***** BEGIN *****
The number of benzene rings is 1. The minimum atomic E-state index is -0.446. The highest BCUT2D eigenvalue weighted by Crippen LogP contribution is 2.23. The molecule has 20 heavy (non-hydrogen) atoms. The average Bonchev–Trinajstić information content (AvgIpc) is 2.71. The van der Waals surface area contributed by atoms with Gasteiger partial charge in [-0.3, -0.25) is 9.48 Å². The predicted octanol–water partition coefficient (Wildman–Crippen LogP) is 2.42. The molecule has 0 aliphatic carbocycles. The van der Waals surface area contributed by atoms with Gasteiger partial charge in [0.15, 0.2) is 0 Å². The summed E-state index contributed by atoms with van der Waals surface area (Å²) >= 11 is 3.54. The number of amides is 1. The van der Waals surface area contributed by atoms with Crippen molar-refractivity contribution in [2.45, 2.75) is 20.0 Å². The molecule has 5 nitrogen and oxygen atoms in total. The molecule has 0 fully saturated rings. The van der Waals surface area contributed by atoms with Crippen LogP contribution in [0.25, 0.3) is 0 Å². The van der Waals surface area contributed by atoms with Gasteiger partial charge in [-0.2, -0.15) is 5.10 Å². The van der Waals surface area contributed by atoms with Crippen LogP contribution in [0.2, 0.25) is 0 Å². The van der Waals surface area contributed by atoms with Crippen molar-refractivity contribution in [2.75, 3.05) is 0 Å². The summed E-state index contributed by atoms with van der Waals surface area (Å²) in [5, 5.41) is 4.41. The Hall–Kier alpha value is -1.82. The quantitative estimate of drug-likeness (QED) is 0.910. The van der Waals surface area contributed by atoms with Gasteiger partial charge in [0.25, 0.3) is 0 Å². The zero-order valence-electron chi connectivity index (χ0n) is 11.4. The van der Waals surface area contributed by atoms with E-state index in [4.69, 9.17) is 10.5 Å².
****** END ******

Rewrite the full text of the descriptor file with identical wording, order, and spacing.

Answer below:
The number of benzene rings is 1. The minimum atomic E-state index is -0.446. The highest BCUT2D eigenvalue weighted by Crippen LogP contribution is 2.23. The molecule has 20 heavy (non-hydrogen) atoms. The average Bonchev–Trinajstić information content (AvgIpc) is 2.71. The van der Waals surface area contributed by atoms with Gasteiger partial charge in [-0.3, -0.25) is 9.48 Å². The predicted octanol–water partition coefficient (Wildman–Crippen LogP) is 2.42. The molecule has 0 aliphatic carbocycles. The van der Waals surface area contributed by atoms with Gasteiger partial charge in [0.15, 0.2) is 0 Å². The summed E-state index contributed by atoms with van der Waals surface area (Å²) >= 11 is 3.54. The number of amides is 1. The van der Waals surface area contributed by atoms with Crippen molar-refractivity contribution in [2.45, 2.75) is 20.0 Å². The molecule has 5 nitrogen and oxygen atoms in total. The molecule has 0 fully saturated rings. The van der Waals surface area contributed by atoms with Crippen LogP contribution in [0.25, 0.3) is 0 Å². The van der Waals surface area contributed by atoms with Gasteiger partial charge in [-0.2, -0.15) is 5.10 Å². The van der Waals surface area contributed by atoms with Crippen LogP contribution in [0.2, 0.25) is 0 Å². The van der Waals surface area contributed by atoms with Crippen molar-refractivity contribution in [2.75, 3.05) is 0 Å². The summed E-state index contributed by atoms with van der Waals surface area (Å²) in [5, 5.41) is 4.41. The Hall–Kier alpha value is -1.82. The quantitative estimate of drug-likeness (QED) is 0.910. The van der Waals surface area contributed by atoms with Gasteiger partial charge in [0.25, 0.3) is 0 Å². The zero-order valence-electron chi connectivity index (χ0n) is 11.4. The van der Waals surface area contributed by atoms with E-state index in [4.69, 9.17) is 10.5 Å².